Statista reported that light vehicle sales in 2020 will drop approximately 20%, with Bank of America predicting a slightly-higher decline of 25%. Light vehicle sales in North America are anticipated to fall to 14.9 million units. Light vehicle sales are projected to be around 13 million units in the United States, North America’s largest market, down from nearly 17 million units one year earlier.

At a more granular level, Global Light Vehicle (LV) sales decreased by 33% year-on-year (YoY) during May. While an astonishing dip, it is an improvement when compared to April. For Statista, it suggests that the post-pandemic recovery—lengthy as it might be—is underway.

According to recent market reporting from MarkLines Co., Ltd.—a provider of online information services and B2B promotional support specific to the automotive industry—Korea and China continue on a path toward recovery, posting positive year-over-year changes in May. Headwinds remain significant across various regions, noted MarkLines Co., but there are indicators that the very worst is behind us—though what lies ahead is uncertainty.

Below is an insightful excerpt from “Auto industry recovery from COVID-19 could take years, signaling slow climb back,” authored by Breana Noble of The Detroit News. In it, Noble presents the incredible challenges and pressure that automotive manufacturers are under during these unprecedented times.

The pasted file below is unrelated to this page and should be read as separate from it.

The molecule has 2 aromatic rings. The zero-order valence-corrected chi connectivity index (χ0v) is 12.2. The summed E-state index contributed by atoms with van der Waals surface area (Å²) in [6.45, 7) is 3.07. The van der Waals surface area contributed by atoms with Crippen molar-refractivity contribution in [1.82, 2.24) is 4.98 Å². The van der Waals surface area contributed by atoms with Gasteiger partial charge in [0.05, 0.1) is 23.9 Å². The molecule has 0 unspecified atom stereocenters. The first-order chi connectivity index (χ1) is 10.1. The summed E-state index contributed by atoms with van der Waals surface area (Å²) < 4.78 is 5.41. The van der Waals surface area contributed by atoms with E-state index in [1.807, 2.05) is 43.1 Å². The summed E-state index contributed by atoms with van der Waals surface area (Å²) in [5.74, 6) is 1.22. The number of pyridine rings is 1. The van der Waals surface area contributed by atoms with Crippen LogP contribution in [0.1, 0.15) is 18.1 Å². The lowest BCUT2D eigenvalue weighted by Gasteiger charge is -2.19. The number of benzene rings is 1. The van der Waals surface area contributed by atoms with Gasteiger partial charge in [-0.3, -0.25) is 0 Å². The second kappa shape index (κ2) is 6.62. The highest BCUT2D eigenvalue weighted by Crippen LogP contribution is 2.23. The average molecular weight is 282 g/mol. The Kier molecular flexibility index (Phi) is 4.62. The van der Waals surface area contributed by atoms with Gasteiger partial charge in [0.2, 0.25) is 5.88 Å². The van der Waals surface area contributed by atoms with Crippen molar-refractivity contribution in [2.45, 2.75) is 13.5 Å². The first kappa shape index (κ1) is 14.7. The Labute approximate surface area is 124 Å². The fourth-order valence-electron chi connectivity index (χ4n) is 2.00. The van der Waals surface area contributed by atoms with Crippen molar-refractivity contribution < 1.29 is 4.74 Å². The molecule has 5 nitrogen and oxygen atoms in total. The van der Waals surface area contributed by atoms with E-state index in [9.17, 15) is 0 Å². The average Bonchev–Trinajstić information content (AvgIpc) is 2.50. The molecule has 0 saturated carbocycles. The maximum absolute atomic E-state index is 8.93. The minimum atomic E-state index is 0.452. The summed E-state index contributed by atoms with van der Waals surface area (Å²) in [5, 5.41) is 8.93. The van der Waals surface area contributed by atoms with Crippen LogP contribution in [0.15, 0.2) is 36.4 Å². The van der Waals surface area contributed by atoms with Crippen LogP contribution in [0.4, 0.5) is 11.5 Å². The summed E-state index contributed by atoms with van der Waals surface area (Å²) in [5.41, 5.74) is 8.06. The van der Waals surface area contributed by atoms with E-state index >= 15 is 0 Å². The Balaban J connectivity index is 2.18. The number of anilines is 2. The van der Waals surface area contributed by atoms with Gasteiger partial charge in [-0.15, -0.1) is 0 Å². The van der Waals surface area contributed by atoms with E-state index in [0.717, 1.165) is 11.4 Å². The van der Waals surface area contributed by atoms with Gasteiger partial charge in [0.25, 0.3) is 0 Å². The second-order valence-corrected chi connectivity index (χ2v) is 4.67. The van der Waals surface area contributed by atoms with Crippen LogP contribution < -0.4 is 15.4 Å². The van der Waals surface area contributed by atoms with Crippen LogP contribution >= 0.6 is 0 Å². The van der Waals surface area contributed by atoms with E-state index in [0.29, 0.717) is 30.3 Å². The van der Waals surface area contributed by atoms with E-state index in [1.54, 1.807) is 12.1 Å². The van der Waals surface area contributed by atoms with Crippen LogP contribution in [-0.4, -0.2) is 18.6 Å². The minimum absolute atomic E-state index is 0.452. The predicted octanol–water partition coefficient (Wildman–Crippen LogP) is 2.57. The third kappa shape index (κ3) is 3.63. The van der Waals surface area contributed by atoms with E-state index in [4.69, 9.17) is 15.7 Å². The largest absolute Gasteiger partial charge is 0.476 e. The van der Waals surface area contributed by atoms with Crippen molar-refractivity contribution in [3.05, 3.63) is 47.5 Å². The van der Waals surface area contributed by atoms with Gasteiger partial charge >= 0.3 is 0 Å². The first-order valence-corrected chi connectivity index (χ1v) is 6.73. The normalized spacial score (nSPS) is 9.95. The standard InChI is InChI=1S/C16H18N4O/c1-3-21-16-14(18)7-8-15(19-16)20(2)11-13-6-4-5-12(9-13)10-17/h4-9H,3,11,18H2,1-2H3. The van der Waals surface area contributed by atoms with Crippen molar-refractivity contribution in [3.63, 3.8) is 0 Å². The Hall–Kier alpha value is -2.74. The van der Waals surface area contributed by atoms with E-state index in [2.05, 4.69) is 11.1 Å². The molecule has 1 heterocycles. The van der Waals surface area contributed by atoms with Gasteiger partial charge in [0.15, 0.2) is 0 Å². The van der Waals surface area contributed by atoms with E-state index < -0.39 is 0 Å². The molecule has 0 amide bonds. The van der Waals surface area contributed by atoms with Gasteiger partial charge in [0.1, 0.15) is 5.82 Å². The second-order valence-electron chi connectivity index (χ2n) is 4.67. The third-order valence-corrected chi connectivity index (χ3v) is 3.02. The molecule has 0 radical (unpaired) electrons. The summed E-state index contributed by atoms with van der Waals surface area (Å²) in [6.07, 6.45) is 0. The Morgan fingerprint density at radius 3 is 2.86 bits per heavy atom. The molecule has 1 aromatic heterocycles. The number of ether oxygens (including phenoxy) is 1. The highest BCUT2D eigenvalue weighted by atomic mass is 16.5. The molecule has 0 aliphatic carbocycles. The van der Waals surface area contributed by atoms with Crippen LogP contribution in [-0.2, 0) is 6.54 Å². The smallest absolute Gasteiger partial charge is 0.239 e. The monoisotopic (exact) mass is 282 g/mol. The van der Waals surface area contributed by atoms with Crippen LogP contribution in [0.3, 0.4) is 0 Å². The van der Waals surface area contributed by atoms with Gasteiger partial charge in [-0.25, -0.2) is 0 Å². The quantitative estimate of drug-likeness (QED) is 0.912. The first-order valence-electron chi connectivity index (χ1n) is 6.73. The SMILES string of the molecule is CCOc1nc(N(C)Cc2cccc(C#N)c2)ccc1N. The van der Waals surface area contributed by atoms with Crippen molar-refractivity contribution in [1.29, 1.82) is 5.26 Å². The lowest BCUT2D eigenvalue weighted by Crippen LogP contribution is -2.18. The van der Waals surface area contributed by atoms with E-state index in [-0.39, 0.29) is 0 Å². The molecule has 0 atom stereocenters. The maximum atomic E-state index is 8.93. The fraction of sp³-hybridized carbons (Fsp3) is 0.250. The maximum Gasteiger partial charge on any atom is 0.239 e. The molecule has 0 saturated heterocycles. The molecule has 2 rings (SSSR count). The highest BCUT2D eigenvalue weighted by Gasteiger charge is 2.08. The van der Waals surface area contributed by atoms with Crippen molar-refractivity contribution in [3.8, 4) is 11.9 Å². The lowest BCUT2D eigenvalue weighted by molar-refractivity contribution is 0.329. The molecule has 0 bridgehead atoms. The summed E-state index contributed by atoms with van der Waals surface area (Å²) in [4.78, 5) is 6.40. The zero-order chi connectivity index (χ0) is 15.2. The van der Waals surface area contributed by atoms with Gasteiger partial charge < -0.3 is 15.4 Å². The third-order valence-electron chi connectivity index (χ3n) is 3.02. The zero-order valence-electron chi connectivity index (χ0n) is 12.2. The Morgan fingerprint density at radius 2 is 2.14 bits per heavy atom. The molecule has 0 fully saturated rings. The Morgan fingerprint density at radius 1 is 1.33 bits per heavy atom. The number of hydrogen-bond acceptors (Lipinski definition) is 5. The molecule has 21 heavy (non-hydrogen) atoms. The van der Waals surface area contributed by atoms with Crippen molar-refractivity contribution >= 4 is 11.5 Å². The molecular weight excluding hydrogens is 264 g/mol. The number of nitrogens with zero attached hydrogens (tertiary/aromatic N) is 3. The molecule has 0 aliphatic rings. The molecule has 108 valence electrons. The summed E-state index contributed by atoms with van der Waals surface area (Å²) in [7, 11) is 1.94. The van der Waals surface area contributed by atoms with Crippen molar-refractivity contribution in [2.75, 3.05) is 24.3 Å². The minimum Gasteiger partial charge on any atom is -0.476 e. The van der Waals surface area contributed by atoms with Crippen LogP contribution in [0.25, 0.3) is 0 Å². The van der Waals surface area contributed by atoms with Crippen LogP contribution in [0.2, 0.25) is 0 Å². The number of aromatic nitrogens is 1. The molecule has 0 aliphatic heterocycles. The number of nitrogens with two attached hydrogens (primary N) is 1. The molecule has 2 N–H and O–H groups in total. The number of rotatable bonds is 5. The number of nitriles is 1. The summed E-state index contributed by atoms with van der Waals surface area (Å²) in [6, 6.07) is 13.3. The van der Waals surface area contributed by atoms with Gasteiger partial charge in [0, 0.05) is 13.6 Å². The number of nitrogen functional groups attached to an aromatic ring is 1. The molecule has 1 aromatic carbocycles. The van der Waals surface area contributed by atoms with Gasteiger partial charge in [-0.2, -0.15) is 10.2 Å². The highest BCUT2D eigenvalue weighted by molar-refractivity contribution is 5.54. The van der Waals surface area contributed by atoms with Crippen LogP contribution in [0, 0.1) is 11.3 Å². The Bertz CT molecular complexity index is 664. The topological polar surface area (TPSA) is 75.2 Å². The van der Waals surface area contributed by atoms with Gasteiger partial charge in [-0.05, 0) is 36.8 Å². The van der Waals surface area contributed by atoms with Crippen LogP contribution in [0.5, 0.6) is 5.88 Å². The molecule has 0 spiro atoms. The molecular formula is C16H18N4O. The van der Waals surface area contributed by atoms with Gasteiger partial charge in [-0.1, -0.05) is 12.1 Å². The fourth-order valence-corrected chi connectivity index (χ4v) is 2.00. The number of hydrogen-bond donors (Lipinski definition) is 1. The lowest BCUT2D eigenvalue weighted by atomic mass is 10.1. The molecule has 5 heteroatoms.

This year, stay-at-home orders limited production and dealer sales. Low inventory levels, particularly on popular trucks, also may affect sales. With automakers hoping to ramp up production to normal by the end of June or in early July, inventory levels may return to normal by the fall, Murphy said. The next month will be critical for the companies and their supplies, said Kevin Nowlan, chief financial officer for Auburn Hills-based BorgWarner Inc.

“I think the challenge we’re seeing is, there’s a lot of volatility in production schedules from OEMs, and week-to-week they’re changing,” Nowlan said Thursday during Deutsche Bank’s Global Auto Industry Conference. “Plants aren’t necessarily running at the most efficient (levels). You might be running one shift, two shifts — it really depends on the demand.”

Early challenges with supplier constraints are easing, especially as parts and vehicle production in Mexico has resumed, added David Dauch, CEO of Detroit-based American Axle & Manufacturing Holdings Inc.

“Probably the biggest uncertainty for all of us is just understanding where the consumer demand will settle in not only for the second half of the year but in 2021 and beyond,” Dauch said. “We’re prepared to adjust our operations accordingly—up or down.”

Noble and The Detroit Times are not the only ones basking in theoretical questions these days. In its most recent quarterly report, Experian Automotive posed similar questions, including “What is occurring in the vehicle market and what will the recovery be like? Can we learn from the past? Where are we today? Who will recover the quickest?” That insight is captured in the screenshots below, courtesy of Experian Automotive.

Automotive Aftermarket Impact

Undoubtedly, automakers across the globe are faced with largescale, complex challenges as a result of the pandemic and subsequent economic turmoil. While the aftermarket is in no way immune from impact, it has proven nimble. Case in point, online purchases for parts and accessories soared as vehicle sales entered freefall and traditional automotive aftermarket retailers grappled with an unprecedented loss in showroom foot traffic.